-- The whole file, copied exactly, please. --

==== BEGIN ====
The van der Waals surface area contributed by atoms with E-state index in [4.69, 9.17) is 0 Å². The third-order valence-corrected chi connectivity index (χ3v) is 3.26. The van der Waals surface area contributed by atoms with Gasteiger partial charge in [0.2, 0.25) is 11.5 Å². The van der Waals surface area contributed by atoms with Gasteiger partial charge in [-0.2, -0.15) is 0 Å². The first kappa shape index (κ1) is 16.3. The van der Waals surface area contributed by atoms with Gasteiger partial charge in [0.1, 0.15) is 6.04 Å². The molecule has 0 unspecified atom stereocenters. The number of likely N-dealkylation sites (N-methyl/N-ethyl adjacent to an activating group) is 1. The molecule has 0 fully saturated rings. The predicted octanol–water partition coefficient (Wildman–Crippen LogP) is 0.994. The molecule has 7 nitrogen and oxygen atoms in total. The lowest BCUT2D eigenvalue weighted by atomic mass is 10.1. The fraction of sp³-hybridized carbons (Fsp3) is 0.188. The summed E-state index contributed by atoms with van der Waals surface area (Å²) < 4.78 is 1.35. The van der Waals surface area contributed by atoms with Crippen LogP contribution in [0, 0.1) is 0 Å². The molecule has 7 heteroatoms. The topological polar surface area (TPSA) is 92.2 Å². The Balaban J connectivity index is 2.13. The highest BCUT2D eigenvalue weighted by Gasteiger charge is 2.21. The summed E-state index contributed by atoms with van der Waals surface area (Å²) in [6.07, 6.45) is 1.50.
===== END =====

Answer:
The van der Waals surface area contributed by atoms with E-state index in [4.69, 9.17) is 0 Å². The third-order valence-corrected chi connectivity index (χ3v) is 3.26. The van der Waals surface area contributed by atoms with Gasteiger partial charge in [0.2, 0.25) is 11.5 Å². The van der Waals surface area contributed by atoms with Gasteiger partial charge in [-0.2, -0.15) is 0 Å². The first kappa shape index (κ1) is 16.3. The van der Waals surface area contributed by atoms with Gasteiger partial charge in [0.1, 0.15) is 6.04 Å². The molecule has 0 unspecified atom stereocenters. The number of likely N-dealkylation sites (N-methyl/N-ethyl adjacent to an activating group) is 1. The molecule has 0 fully saturated rings. The predicted octanol–water partition coefficient (Wildman–Crippen LogP) is 0.994. The molecule has 7 nitrogen and oxygen atoms in total. The lowest BCUT2D eigenvalue weighted by atomic mass is 10.1. The fraction of sp³-hybridized carbons (Fsp3) is 0.188. The summed E-state index contributed by atoms with van der Waals surface area (Å²) < 4.78 is 1.35. The van der Waals surface area contributed by atoms with Crippen LogP contribution in [0, 0.1) is 0 Å². The molecule has 7 heteroatoms. The topological polar surface area (TPSA) is 92.2 Å². The Balaban J connectivity index is 2.13. The highest BCUT2D eigenvalue weighted by Gasteiger charge is 2.21. The summed E-state index contributed by atoms with van der Waals surface area (Å²) in [6.07, 6.45) is 1.50.